Write. Write more. Write even more. Write even more than that. Write when you don’t want to. Write when you do. Write when you have something to say. Write when you don’t. Write every day. Keep writing. ― Brian Clark
You must write every single day of your life… You must lurk in libraries and climb the stacks like ladders to sniff books like perfumes and wear books like hats upon your crazy heads… may you be in love every day for the next 20,000 days. And out of that love, remake a world. ― Ray Bradbury
I write when I’m inspired, and I see to it that I’m inspired at 9 am every morning. – Peter DeVries
These quotes, and more like them, can be found all over the internet, in writing craft books, and in those images with words on them that get put up in classrooms everywhere. They are repeated because they are quotes from writers who are published, renowned, and – perhaps most importantly – successful. Somehow, I think we writers believe that if we can just follow the advise of those who have gone before, who have “made it,” we’ll be able to make it, too.
The concept of writing every day, sticking your but in your chair and typing away until you have something, is common in quotes like these. That’s why they make me nervous. There was a time in my life when I did, in fact, write every single day. No matter what. Sometimes it was a paper for school, sometimes a blog post, sometimes a newspaper article, sometimes just a few pages in a journal. After a few weeks of doing this, I did find that when I decided my writing for a given day would be directed toward an essay or a story that my fingers moved a little faster and the words flowed more readily than before. It was great place to be, having a semi-regular schedule that offered the opportunity of following all of the advice of the writing gods and writing every day.
But those times never last for ever. Since I’ve been working through my MFA, I find that the few short weeks where the workload is lighter during semester transitions are cherished times – times where I do home renovation, catch up on housework, do a ton of yard work, go to parties, watch TV in the evening, catch up with friends, and generally do not write. At all.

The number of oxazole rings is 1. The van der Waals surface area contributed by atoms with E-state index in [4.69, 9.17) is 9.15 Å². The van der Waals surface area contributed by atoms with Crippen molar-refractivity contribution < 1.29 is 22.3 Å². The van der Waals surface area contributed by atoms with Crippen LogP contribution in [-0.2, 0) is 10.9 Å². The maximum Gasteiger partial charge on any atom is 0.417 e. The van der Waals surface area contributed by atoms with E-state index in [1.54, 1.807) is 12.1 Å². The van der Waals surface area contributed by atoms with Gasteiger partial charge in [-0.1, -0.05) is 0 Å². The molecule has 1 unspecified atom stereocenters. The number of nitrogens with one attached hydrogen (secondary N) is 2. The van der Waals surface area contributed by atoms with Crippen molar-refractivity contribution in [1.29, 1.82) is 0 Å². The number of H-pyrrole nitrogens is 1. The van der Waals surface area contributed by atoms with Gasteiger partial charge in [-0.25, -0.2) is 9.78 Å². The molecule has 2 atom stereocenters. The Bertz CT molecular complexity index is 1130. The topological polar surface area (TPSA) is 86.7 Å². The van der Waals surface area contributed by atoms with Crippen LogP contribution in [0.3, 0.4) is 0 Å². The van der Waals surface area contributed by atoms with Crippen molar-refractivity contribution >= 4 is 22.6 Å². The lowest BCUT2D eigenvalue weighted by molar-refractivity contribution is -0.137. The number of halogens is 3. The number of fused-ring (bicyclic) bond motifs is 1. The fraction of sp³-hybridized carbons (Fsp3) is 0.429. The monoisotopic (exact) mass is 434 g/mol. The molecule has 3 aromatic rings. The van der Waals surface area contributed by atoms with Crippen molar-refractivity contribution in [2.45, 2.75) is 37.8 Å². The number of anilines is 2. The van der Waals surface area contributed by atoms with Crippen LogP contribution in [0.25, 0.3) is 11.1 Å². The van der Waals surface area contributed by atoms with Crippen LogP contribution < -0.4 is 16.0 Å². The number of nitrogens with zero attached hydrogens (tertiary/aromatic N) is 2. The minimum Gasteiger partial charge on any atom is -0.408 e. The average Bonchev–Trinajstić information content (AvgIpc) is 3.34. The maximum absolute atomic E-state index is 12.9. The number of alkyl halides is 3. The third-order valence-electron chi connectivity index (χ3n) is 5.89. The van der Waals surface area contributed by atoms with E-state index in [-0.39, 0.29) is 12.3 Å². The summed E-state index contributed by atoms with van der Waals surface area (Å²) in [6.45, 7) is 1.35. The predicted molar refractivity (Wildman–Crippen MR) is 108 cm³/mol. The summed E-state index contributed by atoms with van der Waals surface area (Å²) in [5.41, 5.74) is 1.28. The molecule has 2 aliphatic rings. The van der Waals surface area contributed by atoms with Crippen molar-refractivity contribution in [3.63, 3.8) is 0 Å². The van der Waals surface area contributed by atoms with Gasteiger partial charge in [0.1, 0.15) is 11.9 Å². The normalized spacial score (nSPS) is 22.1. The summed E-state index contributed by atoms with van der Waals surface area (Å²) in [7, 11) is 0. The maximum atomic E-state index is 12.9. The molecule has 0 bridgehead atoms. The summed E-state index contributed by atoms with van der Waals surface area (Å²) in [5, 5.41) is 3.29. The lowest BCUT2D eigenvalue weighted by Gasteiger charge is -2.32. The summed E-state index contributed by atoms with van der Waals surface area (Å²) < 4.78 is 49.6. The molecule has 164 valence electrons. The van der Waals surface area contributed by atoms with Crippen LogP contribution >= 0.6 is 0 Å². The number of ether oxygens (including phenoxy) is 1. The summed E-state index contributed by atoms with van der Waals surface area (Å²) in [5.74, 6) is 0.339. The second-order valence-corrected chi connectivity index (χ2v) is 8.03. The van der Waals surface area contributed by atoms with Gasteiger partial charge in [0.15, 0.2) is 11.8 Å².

During the heavier parts of the semesters, I find myself thinking of these in-between-weeks wistfully. But during the in-between-weeks, I find myself afraid, because I absolutely do not write every day. I find myself wondering, is this what my life will be like when I’m done with my program? Will I make myself so busy with home and friends that my writing desk is just sitting there to hold up the wall? Will writing simply be there, in the back of my mind, as something I will do when I have time?
All of which makes me wonder – is writing every day really necessary? Are quotes like “Don’t be a writer, be writing” both inspirational and unnecessarily harsh? If I only write a few times a week, or even once a week, does that mean I am not a writer?
I don’t think so. But while I am enjoying this time of home improvement, relaxation, and “spare time,” I am looking forward to beginning the next term, where I will once again be writing every day.